Knowledge work seems tailor-made for a remote work force. In many, if not most, cases it doesn’t need to be tied to a specific physical location. But Georgetown University computer-science professor Cal Newport, who has written several books on knowledge work, says there is a key aspect of remote working that can undermine productivity: Knowledge workers tend to treat the assignment of work tasks with great informality.
New obligations arise haphazardly. They can come, for example, in a hastily-composed e-mail or impromptu request during a virtual meeting.
“If you ask a manager to estimate the current load on each of their team members, they’d likely struggle. If you ask the average knowledge worker to enumerate every obligation currently on their own plate, they’d also likely struggle – the things they need to do exist as a loose assemblage of meeting invites and unread e-mails,” he writes in a series of blog posts.
In some ways that’s a recipe for disaster. But Mr. Newport says it doesn’t spiral out of control when we work in the same physical location. “If I see you in the office acting out the role of someone who is busy, or flustered, or overwhelmed, I’m less likely to put more demands on you,” he notes. In a conference room meeting it’s easier for ambiguous decisions or tasks to be recognized and discussed.
But those visual signals, which help keep tasks manageable, disappear when an organization with little planning suddenly goes entirely remote. The result is task inflation – more and more tasks being handed out by e-mail – than colleagues can bear. If you’re wondering why you haven’t suddenly gained any free time when not commuting, that could be the reason.
“This inflation might even collapse into a dismal state I call inbox capture, in which essentially every moment of your workday becomes dedicated to keeping up with e-mail, Slack, and Zoom meetings, with very little work beyond the most logistical and superficial actually accomplished – an incredibly wasteful form of economic activity,” he writes.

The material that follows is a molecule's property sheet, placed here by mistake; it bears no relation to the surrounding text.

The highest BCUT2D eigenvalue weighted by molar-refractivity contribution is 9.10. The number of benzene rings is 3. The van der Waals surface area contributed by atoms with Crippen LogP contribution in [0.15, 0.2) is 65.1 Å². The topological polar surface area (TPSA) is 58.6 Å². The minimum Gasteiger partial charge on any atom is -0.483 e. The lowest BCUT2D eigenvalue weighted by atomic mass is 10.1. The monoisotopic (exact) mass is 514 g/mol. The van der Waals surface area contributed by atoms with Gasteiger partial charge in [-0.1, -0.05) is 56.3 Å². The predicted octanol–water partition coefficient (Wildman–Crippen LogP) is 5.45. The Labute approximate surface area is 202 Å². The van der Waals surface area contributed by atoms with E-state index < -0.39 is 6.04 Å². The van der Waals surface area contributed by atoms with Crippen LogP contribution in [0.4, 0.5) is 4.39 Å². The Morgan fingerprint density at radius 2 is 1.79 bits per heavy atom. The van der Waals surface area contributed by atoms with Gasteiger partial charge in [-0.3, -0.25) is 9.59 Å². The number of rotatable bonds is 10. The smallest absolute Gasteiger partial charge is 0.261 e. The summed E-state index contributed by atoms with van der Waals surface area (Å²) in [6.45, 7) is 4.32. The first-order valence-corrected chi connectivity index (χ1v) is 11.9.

The solution is to become more formal about how tasks are identified, assigned and tracked. “This will require inconvenient new rules and systems, but will also, in the long run, probably be a much smarter way to work, even when we can return to our offices,” he says.
As well, individuals need to spend less time in their inbox – today and when we return to our offices – and he says that means much more than not checking it too often. He recommends these three rules:
Never schedule a call or meeting using e-mail: These days, without chance hallway or other impromptu meetings, the temptation is to use e-mail. But that leads to slow back-and-forth messages and also, as he puts it, “is guaranteed to keep you in a state of constant, agitated inbox checking.” Use a scheduling service.
Immediately move obligations out of your inbox and into role-specific repositories: Divide your work into its parts, such as the roles you play – at this point he is writer, teacher, researcher and director of graduate studies for his department – and create a place where you can see the status of your obligations for that aspect of your life. “For example, when I’m spending time on my role as director of graduate studies, I’m only exposed to information about this role – preventing energy-sapping context shifts. I can see the whole picture of what’s on my plate, and make smart decisions about what I want to work on in the moment,” he says.
Hold office hours: Professors do that normally but he suggests you should as well, setting up a recurring Zoom meeting for set times every week where you guarantee to be present. Then when people send ambiguous requests or want to arrange a meeting, they can join you and work it out virtually, face-to-face.
Individually and collectively, we need to rethink knowledge work for this remote moment and the future.
- Often our productivity comes from what consultant Scott Eblin calls “forcing functions” – activities that pressure us to take action. He might have scheduled workshops to give or other events to attend. If your forcing functions went out the window with the pandemic and you feel you’re floundering, create some new ones that pressure you to accomplish more.
- The present is a control freak’s paradise, says leadership trainer Dan Rockwell. The present is your point of control. You can’t control the past or the future.
- Writer Steve Adcock suggests these tactics will impress your boss while you work remotely: Maintain consistent working hours; always answer your phone, especially during working hours; dress up a little for video calls; don’t procrastinate on assignments; and send updates – but don’t overwhelm with them.
- Author Malcolm Gladwell shuffles on stage when giving a presentation and doesn’t start with a hearty joke or zinger. He edges into his talk slowly, arguing – counter to the prevailing advice on presentations – that the audience will give you 15 minutes to prove your case. “What an audience wants is to be taken seriously.”
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